I just went to confession today. After I told the priest all my sins, and after the priest gave me his advice, all he said was “Now I absolve you from all your sins”. He didn’t ask me to say the act of contrition, nor did he call the name of Jesus to have my sins forgiven. Have my sins been forgiven? After laboriously pouring out all my sins to the priest, I hope I didn’t do all of this for nothing!
was it a sacramental abuse he didn’t make u recite the act of contrition? I believe so
but if you have been absolved and you did your penance I think you have been forgiven.
if you performed your penance it shows contrition and intention to amend your sins
Yes. The priest used the essential words “I absolve you”. There is no doubt about the validity. Are those the only words he used? There is a full absolution prayer that is supposed to be used and it was illicit if he omitted it. I would recommend that you seek another priest who is not willing to play around with the words, but you have nothing to worry about this particular incident.
Yes, “I absolve you from all your sins” were the only words he used. Nothing more. It was not part of any prayer he said.
See the response below:
If we were speaking prior to 1973, I would agree. That was the typical point of view, especially after the Council of Trent. However, I would note that the 1973 Rite of Penance (cf. #19) says “the essential words are: I absolve you from your sins in the name of the Father and of the Son and of the Holy Spirit.” Based on that, I’d say the OP’s absolution was doubtful at best.
Are you aware of respected/published authors who still say (post 1973) that the only essential words are “I absolve you”?
A reader from Singapore asked what the minimal formula for absolution was. St. Thomas Aquinas and the majority of classical theology manuals held that the nucleus of the formula was the expression “I absolve you.” A few also sustained that the words “from your sins” were also necessary. All agreed that the Trinitarian invocation and the other prayers were not required for validity but were necessary for the sacrament’s licit celebration in non-emergency situations.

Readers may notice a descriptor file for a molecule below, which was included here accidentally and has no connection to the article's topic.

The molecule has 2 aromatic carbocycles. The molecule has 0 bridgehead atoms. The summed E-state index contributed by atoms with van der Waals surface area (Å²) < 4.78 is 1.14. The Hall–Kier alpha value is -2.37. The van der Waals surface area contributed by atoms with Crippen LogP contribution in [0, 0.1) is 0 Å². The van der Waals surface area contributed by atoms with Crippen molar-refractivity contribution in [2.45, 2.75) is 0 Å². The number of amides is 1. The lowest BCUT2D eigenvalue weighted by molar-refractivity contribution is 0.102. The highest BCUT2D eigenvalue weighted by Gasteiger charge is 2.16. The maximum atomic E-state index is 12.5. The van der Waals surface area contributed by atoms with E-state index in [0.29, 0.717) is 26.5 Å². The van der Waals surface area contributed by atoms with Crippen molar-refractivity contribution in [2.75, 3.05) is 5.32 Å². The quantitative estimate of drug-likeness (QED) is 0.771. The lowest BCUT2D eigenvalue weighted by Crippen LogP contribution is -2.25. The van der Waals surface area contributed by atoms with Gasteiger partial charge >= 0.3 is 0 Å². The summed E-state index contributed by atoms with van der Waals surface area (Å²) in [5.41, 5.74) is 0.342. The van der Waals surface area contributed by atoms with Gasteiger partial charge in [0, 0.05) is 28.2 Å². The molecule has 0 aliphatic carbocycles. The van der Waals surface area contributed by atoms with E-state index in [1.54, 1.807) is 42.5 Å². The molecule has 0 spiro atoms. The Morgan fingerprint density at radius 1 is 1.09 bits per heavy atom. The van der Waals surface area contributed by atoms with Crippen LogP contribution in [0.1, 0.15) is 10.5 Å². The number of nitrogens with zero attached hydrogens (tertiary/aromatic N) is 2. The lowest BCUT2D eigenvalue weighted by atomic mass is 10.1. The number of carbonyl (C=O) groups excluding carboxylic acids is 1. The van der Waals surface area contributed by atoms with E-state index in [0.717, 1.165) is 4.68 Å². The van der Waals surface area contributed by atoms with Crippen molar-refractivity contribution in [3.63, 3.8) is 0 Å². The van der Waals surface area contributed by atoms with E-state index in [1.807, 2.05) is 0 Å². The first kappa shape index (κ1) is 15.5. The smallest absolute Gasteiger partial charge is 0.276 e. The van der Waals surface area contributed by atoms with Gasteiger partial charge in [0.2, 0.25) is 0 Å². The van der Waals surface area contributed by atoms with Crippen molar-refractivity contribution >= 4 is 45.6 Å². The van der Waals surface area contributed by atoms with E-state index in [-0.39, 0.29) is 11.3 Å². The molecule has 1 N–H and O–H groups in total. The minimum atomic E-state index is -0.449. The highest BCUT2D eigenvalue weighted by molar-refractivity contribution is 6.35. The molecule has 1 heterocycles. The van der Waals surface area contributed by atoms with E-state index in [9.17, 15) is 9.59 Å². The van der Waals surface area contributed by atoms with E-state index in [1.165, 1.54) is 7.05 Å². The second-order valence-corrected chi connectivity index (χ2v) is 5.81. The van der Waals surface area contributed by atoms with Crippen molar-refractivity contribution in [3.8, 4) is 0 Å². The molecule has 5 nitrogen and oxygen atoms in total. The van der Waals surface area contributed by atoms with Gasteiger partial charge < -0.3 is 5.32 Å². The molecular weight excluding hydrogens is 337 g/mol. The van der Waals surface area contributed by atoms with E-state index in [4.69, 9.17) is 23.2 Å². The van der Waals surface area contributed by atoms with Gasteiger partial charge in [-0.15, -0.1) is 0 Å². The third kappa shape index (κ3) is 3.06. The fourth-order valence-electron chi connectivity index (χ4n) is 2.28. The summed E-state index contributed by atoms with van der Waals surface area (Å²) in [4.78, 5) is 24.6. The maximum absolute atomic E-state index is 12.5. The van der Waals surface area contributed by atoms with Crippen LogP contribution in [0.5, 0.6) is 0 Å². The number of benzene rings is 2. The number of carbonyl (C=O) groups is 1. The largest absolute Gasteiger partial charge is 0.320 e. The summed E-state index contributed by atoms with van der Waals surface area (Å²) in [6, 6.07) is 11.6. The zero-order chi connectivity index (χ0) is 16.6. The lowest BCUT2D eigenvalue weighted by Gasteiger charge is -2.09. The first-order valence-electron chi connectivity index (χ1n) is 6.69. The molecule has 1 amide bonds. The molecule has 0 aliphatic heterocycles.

“Ego te absolvo” as the sacramental form of Penance was fixed by infallible decree at the Council of Trent. The 1973 Rite of Penance may be correct that all those words are “essential,” but it must therefore be using “essential” in some sense other than sacramental form.
It is NOT an abuse if the priest does not ask for the act of contrition to be said.
Absolution is NOT conditional upon the penance being done.
Elizium23: thanks for the link. Fr. McNamara says any formula that has once been approved is always valid. I don’t think I ever considered that possibility before but maybe he’s right. On the other hand, in the book “Liturgy and Law” (2006) the author Huels says the priest “must say” the shorter formula for a valid absolution (pp. 200-201).
sw85: I’m not sure what other meaning “essential” can have and given the way the revised Rite says that abbreviated formula (“I absolve…Holy Spirit.”) has to be used even in “immanent danger of death” (#21) is instructive as to what the Rite expects. I don’t think we can say that the supreme authority in the Church is unable to alter Sacramental forms, even if a previous Council has made a determination…
I have not followed the thread so I will simply comment on the later question of “I absolve you” being essential for validity or not. And the note about regarding what the Rite says.
I agree with what the good Father there said is the case that “I absolve you” has been taken to be “valid”. The Theologian Fr. John Hardon too notes the same.
“Essential” l can be said to mean there in the Rite book : as in “essential for licit form” --thus the Rite is not dealing with what is needed absolutely for validity there but what is needed for licit form of absolution (which of course will also be valid). “What the* Rite* is to be”. Thus when say there is need (such as due to time…the person dying etc) the form “I absolve you from your sins in the name of the Father and of the Son and of the Holy Spirit” is the short form that can be used licitly (and of course validly). But that does not mean there can not be “valid forms” that are not exactly that in the west --which are still valid.
Similar questions can rise about Baptism – where the Rite may say the “essential form” is …referring to the licit form in necessity.
But the Church judges various “alterations” to be valid or not valid according to the criteria for a valid baptism (as one can see in the various judgments about such and other sources).
Bottom line – Sacraments are to be celebrated as the Church describes --even the “short forms” --but variances from such do not necessarily “invalidate” them. Though they may such as “I baptize you in Name of the Creator, the Redeemer and the Sanctifier” is invalid.